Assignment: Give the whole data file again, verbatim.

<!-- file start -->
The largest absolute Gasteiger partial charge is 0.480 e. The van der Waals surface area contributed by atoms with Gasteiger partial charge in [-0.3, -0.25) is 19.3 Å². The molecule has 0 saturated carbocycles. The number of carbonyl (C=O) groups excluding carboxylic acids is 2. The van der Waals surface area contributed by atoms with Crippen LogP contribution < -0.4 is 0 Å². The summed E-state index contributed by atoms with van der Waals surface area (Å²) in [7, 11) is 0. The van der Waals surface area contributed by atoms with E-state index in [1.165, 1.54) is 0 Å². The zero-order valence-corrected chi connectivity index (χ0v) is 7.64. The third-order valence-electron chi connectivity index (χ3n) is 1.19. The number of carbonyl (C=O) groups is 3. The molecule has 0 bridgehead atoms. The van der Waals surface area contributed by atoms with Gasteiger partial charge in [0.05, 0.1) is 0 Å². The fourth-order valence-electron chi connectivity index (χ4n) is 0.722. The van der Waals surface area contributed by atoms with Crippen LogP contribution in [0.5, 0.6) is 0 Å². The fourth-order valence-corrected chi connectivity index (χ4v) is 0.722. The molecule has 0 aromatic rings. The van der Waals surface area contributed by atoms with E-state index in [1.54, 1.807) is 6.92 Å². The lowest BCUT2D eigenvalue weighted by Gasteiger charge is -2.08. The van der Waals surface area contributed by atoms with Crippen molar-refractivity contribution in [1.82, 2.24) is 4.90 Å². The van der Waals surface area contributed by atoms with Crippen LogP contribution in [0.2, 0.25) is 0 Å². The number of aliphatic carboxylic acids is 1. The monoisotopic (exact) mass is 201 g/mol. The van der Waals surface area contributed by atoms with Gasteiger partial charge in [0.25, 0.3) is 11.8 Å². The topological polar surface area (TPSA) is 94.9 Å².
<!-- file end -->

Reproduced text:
The largest absolute Gasteiger partial charge is 0.480 e. The van der Waals surface area contributed by atoms with Gasteiger partial charge in [-0.3, -0.25) is 19.3 Å². The molecule has 0 saturated carbocycles. The number of carbonyl (C=O) groups excluding carboxylic acids is 2. The van der Waals surface area contributed by atoms with Crippen LogP contribution < -0.4 is 0 Å². The summed E-state index contributed by atoms with van der Waals surface area (Å²) in [7, 11) is 0. The van der Waals surface area contributed by atoms with E-state index in [1.165, 1.54) is 0 Å². The zero-order valence-corrected chi connectivity index (χ0v) is 7.64. The third-order valence-electron chi connectivity index (χ3n) is 1.19. The number of carbonyl (C=O) groups is 3. The molecule has 0 bridgehead atoms. The van der Waals surface area contributed by atoms with Gasteiger partial charge in [0.05, 0.1) is 0 Å². The fourth-order valence-electron chi connectivity index (χ4n) is 0.722. The van der Waals surface area contributed by atoms with Crippen LogP contribution in [0.5, 0.6) is 0 Å². The fourth-order valence-corrected chi connectivity index (χ4v) is 0.722. The molecule has 0 aromatic rings. The van der Waals surface area contributed by atoms with E-state index in [1.54, 1.807) is 6.92 Å². The lowest BCUT2D eigenvalue weighted by Gasteiger charge is -2.08. The van der Waals surface area contributed by atoms with Crippen molar-refractivity contribution in [1.82, 2.24) is 4.90 Å². The van der Waals surface area contributed by atoms with Crippen LogP contribution in [0.2, 0.25) is 0 Å². The number of aliphatic carboxylic acids is 1. The monoisotopic (exact) mass is 201 g/mol. The van der Waals surface area contributed by atoms with Gasteiger partial charge in [0.25, 0.3) is 11.8 Å². The topological polar surface area (TPSA) is 94.9 Å².